in those with adenocarcinoma or in stages III or IV (data not shown), p53-positivity remained an indicator of unfavourable prognosis in multivariate regression models. These models, which adjusted the relationships between p53 and survival outcomes for the influences of age, stage and lymph node status, revealed that patients with p53-positive squamous cell tumours had an 11-fold increased risk for relapse and a 35-fold increased risk for death compared with p53-negative patients with the same histologic type. The greater effect of p53 upon survival in squamous cell carcinoma patients compared with patients with adenocarcinoma could not likely be explained by differences in power since there were no marked differences in the numbers and proportions of patients relapsing or dying between the 2 subgroups: 21 and 14 of 43 adenocarcinoma patients relapsed and died, respectively, whereas 16 and 8 of 37 squamous cell carcinoma patients relapsed and died, respectively. However, the results of formal tests of interaction did not support a difference in the prognostic value of p53 between the 2 histologic classifications since the p53-by-histotype interaction term was not statistically significant for either relapse (p 5 0.23) or death (p 5 0.83). p53-by-stage interaction was similarly not significant in univariate Cox models.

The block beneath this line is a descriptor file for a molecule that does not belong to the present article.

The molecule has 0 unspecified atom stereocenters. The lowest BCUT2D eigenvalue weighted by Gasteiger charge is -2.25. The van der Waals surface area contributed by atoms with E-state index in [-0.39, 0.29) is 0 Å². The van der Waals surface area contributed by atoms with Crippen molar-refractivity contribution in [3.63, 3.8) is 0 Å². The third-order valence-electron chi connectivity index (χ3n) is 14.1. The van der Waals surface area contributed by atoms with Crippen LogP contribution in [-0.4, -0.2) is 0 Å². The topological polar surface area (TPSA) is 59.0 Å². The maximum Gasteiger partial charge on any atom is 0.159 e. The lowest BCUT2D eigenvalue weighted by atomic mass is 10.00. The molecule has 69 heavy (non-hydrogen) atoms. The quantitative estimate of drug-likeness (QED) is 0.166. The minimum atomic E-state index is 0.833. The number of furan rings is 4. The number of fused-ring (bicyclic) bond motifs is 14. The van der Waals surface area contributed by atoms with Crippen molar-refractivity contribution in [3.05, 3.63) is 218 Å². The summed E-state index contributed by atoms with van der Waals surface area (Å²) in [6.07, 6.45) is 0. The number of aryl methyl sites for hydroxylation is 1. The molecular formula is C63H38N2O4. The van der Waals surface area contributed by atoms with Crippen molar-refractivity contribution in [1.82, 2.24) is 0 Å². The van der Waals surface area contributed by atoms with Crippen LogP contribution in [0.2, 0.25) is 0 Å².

Point mutations and allelic loss of the p53 gene are among the most common genetic lesions described in NSCLC, exceeded only by deletions on chromosome 3p (Brauch et al., 1987). Abundant evidence has suggested that this relatively high mutation rate results from the selective growth of tumour cell clones in which p53 has been functionally inactivated (Sozzi et al., 1995). Since p53 mutation appears to be an early, although not necessarily an initiating or even a required, event in lung tumorigenesis (Sozzi et al., 1992; Bennett et al., 1993; Fontanini et al., 1994), it may lead to a tumour phenotype which is unrelated to the local or systemic spread of the disease, represented by the stage classification. Pathologic stage is currently the major determinant for the receipt of adjuvant chemotherapy or radiotherapy; patients in early-stage disease are usually spared such treatment. The need for supplementary prognostic factors in NSCLC arises from the large proportion of patients with early-stage tumours, especially those without
LEVESQUE ET AL.
FIGURE 2 – Kaplan-Meier analysis of disease-free survival (a) and overall survival (b) of the 86 non-small cell lung carcinoma patients using the median value as the cut-off point for p53-positivity. p values were calculated by log-rank tests.